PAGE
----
Do you plan to have your students respond to each other’s posts with comments in a regular fashion? The reason I ask is that I’m wondering why you felt that a blogging platform was more appropriate for this project than a wiki platform. Prior to the advent of wikis, blogging was certainly one of the easiest ways to get material published on a website but nowadays I think wikis offer the same speed and ease of editing if not more than blogs. Also, blogs are organized in a more temporal fashion with posts being viewed in reverse chronological order, whereas wikis can be organized in any way the author desires with links that allow users to move between pages as in any website. My first attempt at getting students to post information was via blogs but I prefer wikis now. The project I have them working on now can be viewed at It’s a collaborative project with students from Vermont, USA. From the screen shots, it appears that at least some of your students are really producing very interesting projects. I look forward to being able to view them when completed.

  2. John Larkin Says:

    Hi Barry

    Thank you for your comments. Students will be able to comment on each other’s posts. I am waiting for all of the students to move along with the project so that a wider variety of posts can be read and commented upon.

    I agree with all your comments regarding wikis Barry. Wikis would be an excellent prospect with this group.

    I experimented with wikis with an upper secondary group but we did not have the time to enrich their products. Curriculum and programming pressures. I see those students nine times a fortnight but completing the programme is still tight.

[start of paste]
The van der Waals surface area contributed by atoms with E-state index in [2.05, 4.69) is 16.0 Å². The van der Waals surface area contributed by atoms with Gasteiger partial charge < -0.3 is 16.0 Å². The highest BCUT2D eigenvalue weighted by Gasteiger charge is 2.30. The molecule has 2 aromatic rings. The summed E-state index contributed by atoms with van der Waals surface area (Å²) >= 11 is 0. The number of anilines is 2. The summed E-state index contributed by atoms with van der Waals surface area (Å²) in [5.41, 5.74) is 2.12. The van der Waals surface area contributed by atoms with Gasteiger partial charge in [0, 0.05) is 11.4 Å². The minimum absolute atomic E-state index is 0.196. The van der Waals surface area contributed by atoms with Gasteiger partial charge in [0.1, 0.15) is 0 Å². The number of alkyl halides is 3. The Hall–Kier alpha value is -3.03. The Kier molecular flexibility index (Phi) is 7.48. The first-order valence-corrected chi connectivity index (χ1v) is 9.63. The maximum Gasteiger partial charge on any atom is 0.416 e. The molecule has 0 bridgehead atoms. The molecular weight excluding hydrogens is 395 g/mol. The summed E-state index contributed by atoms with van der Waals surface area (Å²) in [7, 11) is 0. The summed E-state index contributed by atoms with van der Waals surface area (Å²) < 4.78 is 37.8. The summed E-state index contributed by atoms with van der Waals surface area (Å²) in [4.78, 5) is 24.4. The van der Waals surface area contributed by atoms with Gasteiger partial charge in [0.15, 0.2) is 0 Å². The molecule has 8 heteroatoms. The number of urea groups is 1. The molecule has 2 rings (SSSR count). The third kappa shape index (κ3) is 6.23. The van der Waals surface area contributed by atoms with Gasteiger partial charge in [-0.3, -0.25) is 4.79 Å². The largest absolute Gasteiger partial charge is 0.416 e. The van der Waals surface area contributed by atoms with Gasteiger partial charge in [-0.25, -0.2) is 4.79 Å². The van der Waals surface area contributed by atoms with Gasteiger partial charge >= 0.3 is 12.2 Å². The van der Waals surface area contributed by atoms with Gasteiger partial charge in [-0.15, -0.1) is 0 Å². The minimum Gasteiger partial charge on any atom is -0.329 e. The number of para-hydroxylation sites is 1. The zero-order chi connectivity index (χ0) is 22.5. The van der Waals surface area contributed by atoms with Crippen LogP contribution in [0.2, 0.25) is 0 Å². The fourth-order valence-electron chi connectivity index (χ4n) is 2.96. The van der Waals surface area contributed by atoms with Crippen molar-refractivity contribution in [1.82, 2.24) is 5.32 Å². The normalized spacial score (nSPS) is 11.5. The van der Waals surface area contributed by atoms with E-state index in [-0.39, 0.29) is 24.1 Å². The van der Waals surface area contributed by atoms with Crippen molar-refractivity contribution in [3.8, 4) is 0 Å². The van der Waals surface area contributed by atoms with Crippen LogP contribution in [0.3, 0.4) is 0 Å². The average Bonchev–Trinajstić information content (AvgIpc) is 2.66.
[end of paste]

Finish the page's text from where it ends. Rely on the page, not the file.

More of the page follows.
As well, in experimenting with wikis with that group of students I discovered that I needed to spend some time with the students to share with them the conceptual model of linking and overall design. That required time in the computer labs which was at a premium in our school at that time as it has been undergoing a major upgrade to the network.

    With this particular blogging project I was able to illustrate the process in class via a projector and then only needed minimal lab time to get them started. The blog is like a diary so there was a strong conceptual link between an actual diary and a blog. I only see these students twice a week.

    I shall work with wikis again when I know I can spend some valuable time with the students modelling (modeling?) how a rich and well structured wiki can be established. I guess I have high expectations regarding the look and feel of the projects. I should not allow that to get too much in the way of the student content.

    I shall explore your students Wiki project Barry. Thank you for the link.

  3. Workshops, walking and unwinding in Singapore Says:

    [...] Posterous and Plurk among others. I shared some of the wikis made by my Year Eleven students and blogs written by my Year Nine students. The participants also received Twitter greetings from acroamatic, janelowe, isaakkwok, [...]